A review of

How the Dead Dream

by Lydia Millet

Central question: What does it feel like to be truly safe?
Format: 256 pp., cloth; Size: 5 ½" x 8 ¼"; Price: $24.00; Publisher: Counterpoint; Editor: Richard Nash; Print run: 8,000; Book design: Anne Horowitz; Cover design: David Janik; Typefaces: Electra; One of many animals that went extinct while author was writing book: West African black rhinoceros; Job author held before publication of first novel: Copy editor at Hustler; Representative passage: “Fear they knew. And if they knew fear why not the inverse too, the glowing comfort of safety, the warmth and closeness of other fish; and why not loneliness too, even if it moved through them like one more ripple of light.”

The story of Thomas is the story of a man with an inborn facility for all things economic. Called T. by his family, friends, and a close third-person narrator, he grows from a child with a fetish for American currency—secreting money in his mattress and on his person—to a successful real estate developer. And yet—against all expectations—he is not a villain. He remains sympathetic, in an Alex P. Keaton (from Family Ties) sort of way. His early childhood schemes for the accumulation of capital, as amoral as they are, tend to be comic and charming enough to keep us on his side. The villain of the story is institutional and biological—the institutions that lead to the expansion of the civilized world, and to the desire to procreate and expand the population.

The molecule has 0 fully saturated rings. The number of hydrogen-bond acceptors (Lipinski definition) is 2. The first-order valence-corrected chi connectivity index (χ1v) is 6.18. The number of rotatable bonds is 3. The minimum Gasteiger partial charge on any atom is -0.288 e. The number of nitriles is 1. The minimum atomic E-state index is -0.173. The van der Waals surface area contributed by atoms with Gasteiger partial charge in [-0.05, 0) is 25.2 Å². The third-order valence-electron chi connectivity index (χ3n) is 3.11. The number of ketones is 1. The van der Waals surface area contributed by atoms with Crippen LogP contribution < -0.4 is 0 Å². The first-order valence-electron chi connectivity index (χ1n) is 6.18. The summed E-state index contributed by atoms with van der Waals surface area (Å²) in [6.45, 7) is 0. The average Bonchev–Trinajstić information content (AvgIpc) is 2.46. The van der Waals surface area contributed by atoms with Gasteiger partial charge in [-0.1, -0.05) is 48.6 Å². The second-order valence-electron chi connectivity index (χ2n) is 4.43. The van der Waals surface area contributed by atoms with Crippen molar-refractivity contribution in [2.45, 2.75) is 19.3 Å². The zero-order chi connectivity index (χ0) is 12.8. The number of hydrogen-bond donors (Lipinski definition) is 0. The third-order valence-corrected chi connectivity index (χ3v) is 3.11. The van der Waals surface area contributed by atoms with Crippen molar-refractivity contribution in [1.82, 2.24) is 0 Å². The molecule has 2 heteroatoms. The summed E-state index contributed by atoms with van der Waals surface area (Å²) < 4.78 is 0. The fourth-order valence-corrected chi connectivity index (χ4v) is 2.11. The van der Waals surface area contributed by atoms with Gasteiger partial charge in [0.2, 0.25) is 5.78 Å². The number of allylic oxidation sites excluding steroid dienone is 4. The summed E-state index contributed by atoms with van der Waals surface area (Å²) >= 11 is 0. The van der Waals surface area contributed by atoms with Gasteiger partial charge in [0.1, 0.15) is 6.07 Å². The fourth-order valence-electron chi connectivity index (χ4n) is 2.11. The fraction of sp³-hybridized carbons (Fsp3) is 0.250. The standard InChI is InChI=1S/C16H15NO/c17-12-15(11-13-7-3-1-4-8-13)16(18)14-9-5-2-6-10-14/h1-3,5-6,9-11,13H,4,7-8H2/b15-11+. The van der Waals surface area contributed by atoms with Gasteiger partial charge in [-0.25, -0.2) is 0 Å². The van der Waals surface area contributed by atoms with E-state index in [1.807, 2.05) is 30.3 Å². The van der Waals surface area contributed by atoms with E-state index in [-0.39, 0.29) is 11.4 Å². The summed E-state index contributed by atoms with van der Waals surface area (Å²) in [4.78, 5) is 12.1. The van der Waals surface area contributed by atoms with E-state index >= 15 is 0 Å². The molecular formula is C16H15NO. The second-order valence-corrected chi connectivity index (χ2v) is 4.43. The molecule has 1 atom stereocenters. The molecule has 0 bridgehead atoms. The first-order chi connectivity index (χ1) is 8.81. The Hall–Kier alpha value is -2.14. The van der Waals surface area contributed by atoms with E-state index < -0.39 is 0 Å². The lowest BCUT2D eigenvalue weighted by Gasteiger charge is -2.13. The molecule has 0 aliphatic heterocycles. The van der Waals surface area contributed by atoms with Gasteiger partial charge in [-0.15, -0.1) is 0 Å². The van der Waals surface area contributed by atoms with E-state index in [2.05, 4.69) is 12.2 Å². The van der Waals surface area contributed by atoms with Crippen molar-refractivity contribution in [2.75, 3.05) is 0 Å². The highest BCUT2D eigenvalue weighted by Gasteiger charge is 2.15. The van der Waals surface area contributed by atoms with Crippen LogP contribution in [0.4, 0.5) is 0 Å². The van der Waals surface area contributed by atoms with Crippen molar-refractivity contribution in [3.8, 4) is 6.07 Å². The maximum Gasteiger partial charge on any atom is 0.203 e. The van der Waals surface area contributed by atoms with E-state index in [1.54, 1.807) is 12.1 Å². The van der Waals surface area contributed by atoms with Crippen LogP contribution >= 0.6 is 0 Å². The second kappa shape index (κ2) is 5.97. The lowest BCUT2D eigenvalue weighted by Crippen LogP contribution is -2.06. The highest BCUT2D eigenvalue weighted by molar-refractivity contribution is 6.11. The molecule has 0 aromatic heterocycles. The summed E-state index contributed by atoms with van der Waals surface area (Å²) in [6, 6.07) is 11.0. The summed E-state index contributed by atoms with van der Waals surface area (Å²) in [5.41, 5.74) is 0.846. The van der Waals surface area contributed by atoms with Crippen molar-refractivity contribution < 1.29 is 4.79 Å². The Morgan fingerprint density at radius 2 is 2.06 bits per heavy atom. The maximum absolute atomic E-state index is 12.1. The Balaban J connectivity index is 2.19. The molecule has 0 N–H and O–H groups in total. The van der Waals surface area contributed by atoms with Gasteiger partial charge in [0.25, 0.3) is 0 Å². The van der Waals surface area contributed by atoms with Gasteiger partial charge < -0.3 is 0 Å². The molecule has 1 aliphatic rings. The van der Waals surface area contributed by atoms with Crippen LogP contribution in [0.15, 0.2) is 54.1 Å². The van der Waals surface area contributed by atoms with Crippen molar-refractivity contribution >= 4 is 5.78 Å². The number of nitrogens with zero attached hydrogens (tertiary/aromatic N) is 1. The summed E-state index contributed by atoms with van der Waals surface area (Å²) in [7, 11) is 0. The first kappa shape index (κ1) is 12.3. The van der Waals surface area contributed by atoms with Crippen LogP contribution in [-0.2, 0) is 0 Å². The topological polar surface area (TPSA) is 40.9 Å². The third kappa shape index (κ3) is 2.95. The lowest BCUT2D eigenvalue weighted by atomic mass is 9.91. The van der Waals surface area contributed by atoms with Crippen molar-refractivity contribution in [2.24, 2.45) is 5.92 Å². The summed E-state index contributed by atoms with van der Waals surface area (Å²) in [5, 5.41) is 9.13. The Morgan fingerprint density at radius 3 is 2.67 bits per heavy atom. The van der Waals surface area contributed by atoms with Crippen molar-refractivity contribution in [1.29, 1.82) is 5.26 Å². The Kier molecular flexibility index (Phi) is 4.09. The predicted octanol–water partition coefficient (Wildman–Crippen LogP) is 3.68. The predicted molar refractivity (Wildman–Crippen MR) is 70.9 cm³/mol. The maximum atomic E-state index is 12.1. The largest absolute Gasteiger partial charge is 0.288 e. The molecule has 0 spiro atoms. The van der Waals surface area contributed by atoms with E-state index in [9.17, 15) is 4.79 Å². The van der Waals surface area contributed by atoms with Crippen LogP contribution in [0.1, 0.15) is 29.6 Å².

We hope you enjoy this excerpt.

To read the full piece, please visit our store to purchase a copy of the magazine.

—Matthew Simmons

Matthew Simmons is the Man Who Couldn’t Blog and the interviews editor at Hobart. He lives in Seattle.

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